Bluff, Council · 14 Apr 2021

Lush Delivers Strong Words to Council about Bluff

Aimee Wilson

Aimee Wilson

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It sounds as if the heart and soul of Bluff has been ripped apart over the years, and new councillor Marcus Lush wants the council to repair it.

Starting with the broken playground so his children have somewhere to go, but overall he wants the town to be just a vital and functioning place again.

Lush apologised to fellow councillors about his “rant” in the Invercargill City Council’s performance, policy and partnerships committee meeting, which related to the tourism master plan involving Bluff.

Lush is the first person to represent the council from Bluff in years, and told the meeting that council’s attitude towards Bluff was almost a ‘paternalistic’ attitude from the city. 

“It seems almost like the great reviver of Bluff will be tourism.  I think we need to acknowledge that the very distinct function that Bluff has.   It’s not an Otatara, it’s a very separate place from Invercargill.”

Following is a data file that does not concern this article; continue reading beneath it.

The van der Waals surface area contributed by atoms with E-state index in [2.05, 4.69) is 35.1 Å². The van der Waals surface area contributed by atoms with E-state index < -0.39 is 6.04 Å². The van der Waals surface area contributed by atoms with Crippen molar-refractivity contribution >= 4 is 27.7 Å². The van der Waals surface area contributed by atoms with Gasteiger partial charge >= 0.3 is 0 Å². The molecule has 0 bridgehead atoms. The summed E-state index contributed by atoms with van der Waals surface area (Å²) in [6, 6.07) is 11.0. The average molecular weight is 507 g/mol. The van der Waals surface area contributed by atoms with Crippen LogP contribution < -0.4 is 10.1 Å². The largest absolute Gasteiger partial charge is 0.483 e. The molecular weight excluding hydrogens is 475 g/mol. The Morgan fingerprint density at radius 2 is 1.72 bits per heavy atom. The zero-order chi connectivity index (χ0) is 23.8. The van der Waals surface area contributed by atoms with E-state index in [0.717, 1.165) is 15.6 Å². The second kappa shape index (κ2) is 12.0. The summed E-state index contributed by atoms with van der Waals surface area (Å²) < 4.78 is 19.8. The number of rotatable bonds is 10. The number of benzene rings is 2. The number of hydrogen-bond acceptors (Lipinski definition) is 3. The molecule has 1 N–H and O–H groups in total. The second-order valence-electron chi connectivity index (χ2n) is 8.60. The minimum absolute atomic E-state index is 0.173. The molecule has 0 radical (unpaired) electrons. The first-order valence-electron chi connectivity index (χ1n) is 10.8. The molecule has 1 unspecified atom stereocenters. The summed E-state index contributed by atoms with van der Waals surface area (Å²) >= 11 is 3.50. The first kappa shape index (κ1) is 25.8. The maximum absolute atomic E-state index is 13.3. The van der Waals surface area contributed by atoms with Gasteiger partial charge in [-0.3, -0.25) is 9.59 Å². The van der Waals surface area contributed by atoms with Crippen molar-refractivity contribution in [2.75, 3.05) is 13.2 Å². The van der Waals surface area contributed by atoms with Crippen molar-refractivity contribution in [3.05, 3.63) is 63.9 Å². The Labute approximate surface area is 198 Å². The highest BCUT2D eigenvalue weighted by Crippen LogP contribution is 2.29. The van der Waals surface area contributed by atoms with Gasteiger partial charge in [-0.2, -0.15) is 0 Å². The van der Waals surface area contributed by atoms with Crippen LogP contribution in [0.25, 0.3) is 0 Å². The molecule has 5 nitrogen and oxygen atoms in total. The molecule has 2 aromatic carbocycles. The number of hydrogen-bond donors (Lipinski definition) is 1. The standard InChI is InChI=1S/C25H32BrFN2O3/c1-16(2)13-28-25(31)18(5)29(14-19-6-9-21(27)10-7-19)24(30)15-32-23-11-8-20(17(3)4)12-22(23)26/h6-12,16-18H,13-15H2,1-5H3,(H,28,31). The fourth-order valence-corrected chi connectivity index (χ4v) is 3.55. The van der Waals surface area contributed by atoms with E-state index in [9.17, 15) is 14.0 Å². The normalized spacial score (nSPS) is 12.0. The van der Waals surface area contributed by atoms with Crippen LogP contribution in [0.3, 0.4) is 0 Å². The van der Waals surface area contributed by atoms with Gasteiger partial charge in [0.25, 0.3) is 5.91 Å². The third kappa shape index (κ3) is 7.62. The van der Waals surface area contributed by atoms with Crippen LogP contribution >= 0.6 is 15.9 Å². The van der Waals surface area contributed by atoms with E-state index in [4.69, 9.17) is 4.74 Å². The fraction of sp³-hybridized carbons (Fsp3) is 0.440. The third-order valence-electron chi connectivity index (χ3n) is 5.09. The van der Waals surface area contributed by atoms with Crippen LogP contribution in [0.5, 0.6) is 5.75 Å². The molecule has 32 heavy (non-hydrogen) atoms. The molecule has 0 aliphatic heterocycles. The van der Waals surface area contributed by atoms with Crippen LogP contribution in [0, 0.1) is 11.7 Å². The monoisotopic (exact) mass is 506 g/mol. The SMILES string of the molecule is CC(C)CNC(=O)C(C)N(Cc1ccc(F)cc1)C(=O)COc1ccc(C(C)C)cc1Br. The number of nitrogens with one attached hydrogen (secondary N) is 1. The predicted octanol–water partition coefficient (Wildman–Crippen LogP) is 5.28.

He believed the council was “absolving” itself from the responsibility of the town by focusing on tourism, instead of helping it become a thriving community town.

Bluff had managed to prosper despite its many industry closures, “but if you look at the town hall, which was given to us, is terrible.  The library and service centre are extremely run down…it seems like council has done nothing for Bluff to make it a great community,” he said.

Acknowledging the Marae and the Oyster festival – both of which were community led, Lush said the council had the wrong attitude towards Bluff, and had just let it slip away.

Lush owns a home in Bluff with his partner and children, who can’t use the local playground “because it’s unfit for purpose,” and it’s clear he’s not just looking out for himself, but the entire community.

“If we have tourism then we have more Air B&Bs, and then no rentals for those who live there, and so I wonder if we have this whole focus on Bluff back to front?”

He said the council needs to look at Bluff not as a tourism destination, but as a community that is absolutely unique in New Zealand.  “And if that happens the tourism will follow.”

Mayor Sir Tim Shadbolt said he’d always been a fan of Bluff and believed the community had a pretty good political representation.

He bought a 3-bedroom house for just $5000 when he first moved South, and councillor Graham Lewis said he once traded as a pharmacist locum in Bluff.

So there has been life in this old town over the years.   But apparently there is nowhere to get coffee?  And that’s putting the tourists off.

We’ll leave that one for the council to debate.

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